2. Working at a real lumber yard broadened my knowledge of materials and how/where they were used. In addition, it gave me a basic understanding of material costs.

3. This construction experience underscored the fact that what is on paper gets built, but not necessarily built as it is drawn. I learned how things actually go together and the construction scheduling process.

You’ll be surprised at how much of your past will impact your future as an architect. These three experiences afforded me knowledge which instilled in clients and contractors a sense of trust that I knew what I was talking about. It’s hard to get projects built. However, it’s extremely difficult to get projects built the way you want them built. If you’re taken for your word, and are knowledgeable and correct, your project has a better chance of being successful. Having credibility as an architect is a crucial ‘tool’ for the success of a project.

However, construction knowledge isn’t the ‘end all’ of credibility, although you must at least have a basic understanding. An architect can offer credibility in other areas- codes, sustainability, project management, detailing, construction management, etc. On the flip-side, having no credibility whatsoever can ruin the best of all projects. On a lighter side, your credibility may be suspect if you…

a. Think a 2×4 is 2″ by 4″

b. Think lines on your drawings are just that, lines

c. You felt ignorant when asked if a beam was upset or not, you had no idea beams had feelings

d. Think those changes won’t cost that much

e. Can’t draw a legible revised detail on site on the back of a 1/2 torn Subway sandwich wrapper using a carpenter’s pencil

f. Don’t want to walk the site because it’s muddy

g. Forgo a pre-construction meeting because there’s nothing to talk about because nothing is built yet

h. Are asked why there is no cricket indicated on the roof plan, your response “Cricket? (covering phone and turning towards colleague), “I think the contractor has been drinking, cricket, that’s an English baseball sort of game… He doesn’t know what he’s talking about, we should have selected the cheaper guy!”

Are you a credible architect? If so, why do you think you are and how did you get to be such? What tips do you have for future architects on establishing their own credibility?

 

Design On,

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* This post is part of the ArchiTalks series in which Bob Borson of Life of an Architect selects a topic and a group of ‘blog-ing’ architects all post on the same day and promote each other’s blogs. This month’s topic is ‘Dear future architects…’ I chose to discuss the credibility of an architect– to read how other architects interpreted the topic for ArchiTalks #19, please click the links below:

Enoch Sears – Business of Architecture (@businessofarch)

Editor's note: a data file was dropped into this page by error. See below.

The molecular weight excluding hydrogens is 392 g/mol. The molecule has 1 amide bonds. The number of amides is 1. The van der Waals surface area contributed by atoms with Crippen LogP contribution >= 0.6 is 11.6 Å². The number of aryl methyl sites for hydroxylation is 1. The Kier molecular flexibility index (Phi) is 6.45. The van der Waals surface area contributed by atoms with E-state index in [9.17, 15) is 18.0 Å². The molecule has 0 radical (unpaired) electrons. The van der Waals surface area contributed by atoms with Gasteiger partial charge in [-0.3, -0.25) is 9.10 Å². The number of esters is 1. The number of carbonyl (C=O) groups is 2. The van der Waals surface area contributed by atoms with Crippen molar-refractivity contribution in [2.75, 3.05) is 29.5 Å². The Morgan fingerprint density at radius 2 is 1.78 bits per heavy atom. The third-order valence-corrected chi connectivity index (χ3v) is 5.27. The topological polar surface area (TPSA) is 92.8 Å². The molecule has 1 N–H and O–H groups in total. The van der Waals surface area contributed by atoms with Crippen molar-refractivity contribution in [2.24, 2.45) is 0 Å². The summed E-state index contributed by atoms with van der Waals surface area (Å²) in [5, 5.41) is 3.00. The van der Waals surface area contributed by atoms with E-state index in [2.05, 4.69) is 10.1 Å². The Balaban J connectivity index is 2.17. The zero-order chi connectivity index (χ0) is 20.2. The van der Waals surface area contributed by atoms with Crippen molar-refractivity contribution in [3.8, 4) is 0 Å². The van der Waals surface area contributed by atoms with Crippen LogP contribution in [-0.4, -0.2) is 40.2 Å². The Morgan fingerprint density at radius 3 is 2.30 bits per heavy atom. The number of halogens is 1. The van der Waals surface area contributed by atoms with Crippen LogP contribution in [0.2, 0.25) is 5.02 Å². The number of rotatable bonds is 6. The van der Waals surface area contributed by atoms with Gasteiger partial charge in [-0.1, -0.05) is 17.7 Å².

Dear Future Architects: A Confession

Bob Borson – Life of An Architect (@bobborson)
http://www.lifeofanarchitect.com/dear-future-architects-you-need-to-hear-this/

Marica McKeel – Studio MM (@ArchitectMM)
Dear Future Architects: 4 Perspectives

Lee Calisti, AIA – Think Architect (@LeeCalisti)
dear future architects

Evan Troxel – Archispeak Podcast / TRXL (@etroxel)
Dear Future Architects

Lora Teagarden – L² Design, LLC (@L2DesignLLC)
Dear Future Architects: 3 letters

Jeremiah Russell, AIA – ROGUE Architecture (@rogue_architect)
future architects: #architalks

Jes Stafford – MODwelling (@modarchitect)
Dear Future Architect, Listen Here

Eric T. Faulkner – Rock Talk (@wishingrockhome)
Dear Future Architect — Remember Then

Michele Grace Hottel – Michele Grace Hottel, Architect (@mghottel)
“Dear Future Architects,”

Meghana Joshi – IRA Consultants, LLC (@MeghanaIRA)
Dear Future Architects..

Michael Riscica – Young Architect (@YoungArchitxPDX)
Dear Future Young Architects… Please Quit Screwing Around!?!!

Stephen Ramos – BUILDINGS ARE COOL (@sramos_BAC)
Dear Future Architects: Don’t makes these 4 Mistakes

brady ernst – Soapbox Architect (@bradyernstAIA)
Dear Boy in the Plastic Bubble,

Brian Paletz – The Emerging Architect (@bpaletz)
Dear Future Architects

Michael LaValley – Evolving Architect (@archivalley)
Dear Future Architects, Be Authentic

Emily Grandstaff-Rice – Emily Grandstaff-Rice FAIA (@egrfaia)
Dear Future Architects…

Anthony Richardson – That Architecture Student (@anth_rich)
Dear Future Anthony

Drew Paul Bell – Drew Paul Bell (@DrewPaulBell)
Dear Future Architects, Do Your Thing

Greg Croft – Sage Leaf Group (@croft_gregory)
Dear Future Architect,

Jeffrey A Pelletier – Board & Vellum (@boardandvellum)
Dear Future Architects, Don’t Forget to Treat Your Clients with Respect

Kyu Young Kim – Palo Alto Design Studio (@sokokyu)
Dear Future Architects…

Jared W. Smith – Architect OWL (@ArchitectOWL)
Dear Future Architects…

Rusty Long – Rusty Long, Architect (@rustylong)
Dear future architects, never lose your optimism

Adam Denais – Defragging Architecture (@DefragArch)
Dear Future Architect, a Letter to My Younger Self

Jim Mehaffey – Yeoman Architect (@jamesmehaffey)
Dear Future Architects…

Ken Saginario – Twelfth Street Studio ()
Dear Future Architects…